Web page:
Charles E. Connor was born and raised in Baltimore, Maryland, spending the first few years of his life in Parkville, but then moving with his family to Towson, a suburb nestled in a wooded area through which Connor used to love to run. He grew up with some relatives who had a science background; religion also played an important role in Connor's upbringing (as well as later in life). Throughout his early education, Connor had an inkling that he wanted to be a scientist, despite a bevy of other talents and interests; with his junior high and high school science classes that feeling solidified. He attended Loyola College in Maryland and, after some time in various labs, chose Vanderbilt University for his master's degree in pharmacology. He attended the University of Maryland to pursue a degree in law, but after finishing law school, he realized that the career was not for him. Connor then entered the neuroscience program at Johns Hopkins University began his work with Kenneth Johnson. In the lab, Connor focused his studies on neural signaling for texture. He stayed at Hopkins for a postdoctoral fellowship with Gian F. Poggi and Michael Steinmetz, and then continued to another postdoc at Washington University in St. Louis with David C. Van Essen. Ultimately, Connor returned to Hopkins for a faculty position in the neuroscience department, where his research has focused on his long-term research goal: an understanding of the neural code for object shape in the brain. The availability of both funding and of students, topics Connor discusses at length, has shaped—and, he believes, will continue to shape—his research. While there is currently no industrial application for his research, he and some of his students have explored possible future applications, including a visual prosthesis and machine vision. His work in the lab, which historically included managing students, designing and overseeing production of new equipment, and benchwork, has evolved with the lab's growing reputation and Connor's added responsibilities, including teaching, writing grants, and administrative tasks. The interview concludes with Connor's reflections on another task that occupies some of his professional time, writing journal articles, and on the effect these publications have on his lab and his science. He talks about the role of creativity, serendipity, and technology in his research, and broader issues such as the national scientific agenda, ethics, and the public's view of science. Finally, the interview ends with his comments on the Pew Scholars Program in the Biomedical Science and his happiness with being a principal investigator.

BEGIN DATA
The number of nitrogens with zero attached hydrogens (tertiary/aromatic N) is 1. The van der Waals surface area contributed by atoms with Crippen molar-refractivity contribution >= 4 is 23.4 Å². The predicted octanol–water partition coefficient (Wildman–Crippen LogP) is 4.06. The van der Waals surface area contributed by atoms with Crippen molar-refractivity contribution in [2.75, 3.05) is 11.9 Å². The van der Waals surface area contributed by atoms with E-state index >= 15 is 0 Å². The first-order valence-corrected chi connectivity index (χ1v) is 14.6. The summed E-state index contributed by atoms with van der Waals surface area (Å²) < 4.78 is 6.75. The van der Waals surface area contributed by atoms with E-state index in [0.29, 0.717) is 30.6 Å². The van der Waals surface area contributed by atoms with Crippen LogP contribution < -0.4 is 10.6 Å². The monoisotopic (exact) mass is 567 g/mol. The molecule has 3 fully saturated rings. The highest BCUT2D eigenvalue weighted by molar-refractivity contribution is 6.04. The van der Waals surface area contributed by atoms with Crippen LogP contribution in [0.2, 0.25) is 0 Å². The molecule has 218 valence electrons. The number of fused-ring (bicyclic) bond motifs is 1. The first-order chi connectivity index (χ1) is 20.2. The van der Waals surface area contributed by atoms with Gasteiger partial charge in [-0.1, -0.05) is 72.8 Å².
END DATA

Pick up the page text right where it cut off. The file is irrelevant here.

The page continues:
Paul M. Macdonald was born in Denver, Colorado, to a forensic psychologist from New Zealand and an American nurse. He has an older sister, who is a dean at William and Mary College, and a younger brother. He grew up as much outdoors as he could manage; uninterested in school and preferring skiing, bicycling, backpacking, and rock climbing to studying, he decided to attend Colorado State University's forestry school. During summers he worked for the Youth Conservation Corps in Colorado and then in California. Continuing his uninspired high-school pattern, he remained a poor and undirected student until his last year, when he had a class with Larry Hopwood in radiation biology. He loved the class and asked to work in a lab. Because of his excellent GRE scores and his lab work he was a candidate for graduate school. He went to Georgia Tech partly because it had faculty who interested him and because he wanted to distance himself from his usual outdoor distractions. He worked on bacteriophage mutant in Dwight H. Hall's lab to finish his Master's degree. Then he applied to Vanderbilt for a PhD in molecular bio techniques under Gisela Mosig; Lee Rowen taught him recombinant DNA techniques, and he finished his PhD He accepted a postdoc at Harvard, working in Tom Maniatis's lab. He worked with Gary Struhl there, identifying proteins involved in adh gene expression and with molecular gradient in Drosophila embryos. He went to Colulmbia as a postdoc with Struhl. From there he accepted a faculty position at Stanford University. His work included studying how molecules that control patterning are localized; comparing RNA sequences from different Drosophila species; redundancy of information in Drosophila RNA, and the role of chance in his mRNA oskar research. Macdonald has published many articles, continues at Stanford to run and work in his lab, teaches, and attempts to balance all this with his life at home with his wife and infant son.